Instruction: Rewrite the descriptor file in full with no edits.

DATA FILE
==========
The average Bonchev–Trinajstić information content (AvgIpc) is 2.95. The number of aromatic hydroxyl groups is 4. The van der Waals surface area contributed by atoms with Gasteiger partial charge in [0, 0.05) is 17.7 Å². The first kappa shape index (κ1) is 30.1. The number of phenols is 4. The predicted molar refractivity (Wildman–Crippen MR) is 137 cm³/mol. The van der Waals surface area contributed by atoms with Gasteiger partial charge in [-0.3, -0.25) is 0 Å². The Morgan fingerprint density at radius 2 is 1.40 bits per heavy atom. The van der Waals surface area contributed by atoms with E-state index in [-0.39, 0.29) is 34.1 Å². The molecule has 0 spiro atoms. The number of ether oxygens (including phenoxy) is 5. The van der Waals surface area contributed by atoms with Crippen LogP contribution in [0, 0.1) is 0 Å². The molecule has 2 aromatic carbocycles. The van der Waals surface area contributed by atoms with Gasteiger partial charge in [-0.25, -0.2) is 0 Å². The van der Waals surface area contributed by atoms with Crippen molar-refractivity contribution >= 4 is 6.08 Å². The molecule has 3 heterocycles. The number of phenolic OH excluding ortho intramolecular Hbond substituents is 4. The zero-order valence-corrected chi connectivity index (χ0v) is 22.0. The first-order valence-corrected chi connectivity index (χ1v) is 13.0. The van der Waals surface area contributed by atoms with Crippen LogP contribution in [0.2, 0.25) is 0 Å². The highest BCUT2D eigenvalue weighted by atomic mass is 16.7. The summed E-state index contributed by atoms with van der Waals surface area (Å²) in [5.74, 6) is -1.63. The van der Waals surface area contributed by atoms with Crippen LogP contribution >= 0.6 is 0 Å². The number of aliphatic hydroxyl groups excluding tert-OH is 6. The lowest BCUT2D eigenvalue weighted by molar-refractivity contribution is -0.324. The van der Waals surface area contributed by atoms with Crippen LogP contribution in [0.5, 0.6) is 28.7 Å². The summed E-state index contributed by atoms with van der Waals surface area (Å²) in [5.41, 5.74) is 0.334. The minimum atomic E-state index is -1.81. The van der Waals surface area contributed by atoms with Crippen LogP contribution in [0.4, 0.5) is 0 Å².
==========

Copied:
The average Bonchev–Trinajstić information content (AvgIpc) is 2.95. The number of aromatic hydroxyl groups is 4. The van der Waals surface area contributed by atoms with Gasteiger partial charge in [0, 0.05) is 17.7 Å². The first kappa shape index (κ1) is 30.1. The number of phenols is 4. The predicted molar refractivity (Wildman–Crippen MR) is 137 cm³/mol. The van der Waals surface area contributed by atoms with Gasteiger partial charge in [-0.3, -0.25) is 0 Å². The Morgan fingerprint density at radius 2 is 1.40 bits per heavy atom. The van der Waals surface area contributed by atoms with E-state index in [-0.39, 0.29) is 34.1 Å². The molecule has 0 spiro atoms. The number of ether oxygens (including phenoxy) is 5. The van der Waals surface area contributed by atoms with Crippen LogP contribution in [0, 0.1) is 0 Å². The molecule has 2 aromatic carbocycles. The van der Waals surface area contributed by atoms with Gasteiger partial charge in [-0.25, -0.2) is 0 Å². The van der Waals surface area contributed by atoms with Crippen molar-refractivity contribution >= 4 is 6.08 Å². The molecule has 3 heterocycles. The number of phenolic OH excluding ortho intramolecular Hbond substituents is 4. The zero-order valence-corrected chi connectivity index (χ0v) is 22.0. The first-order valence-corrected chi connectivity index (χ1v) is 13.0. The van der Waals surface area contributed by atoms with Crippen LogP contribution in [0.2, 0.25) is 0 Å². The highest BCUT2D eigenvalue weighted by atomic mass is 16.7. The summed E-state index contributed by atoms with van der Waals surface area (Å²) in [5.74, 6) is -1.63. The van der Waals surface area contributed by atoms with Crippen LogP contribution >= 0.6 is 0 Å². The number of aliphatic hydroxyl groups excluding tert-OH is 6. The lowest BCUT2D eigenvalue weighted by molar-refractivity contribution is -0.324. The van der Waals surface area contributed by atoms with Crippen LogP contribution in [0.5, 0.6) is 28.7 Å². The summed E-state index contributed by atoms with van der Waals surface area (Å²) in [5.41, 5.74) is 0.334. The minimum atomic E-state index is -1.81. The van der Waals surface area contributed by atoms with Crippen LogP contribution in [0.4, 0.5) is 0 Å².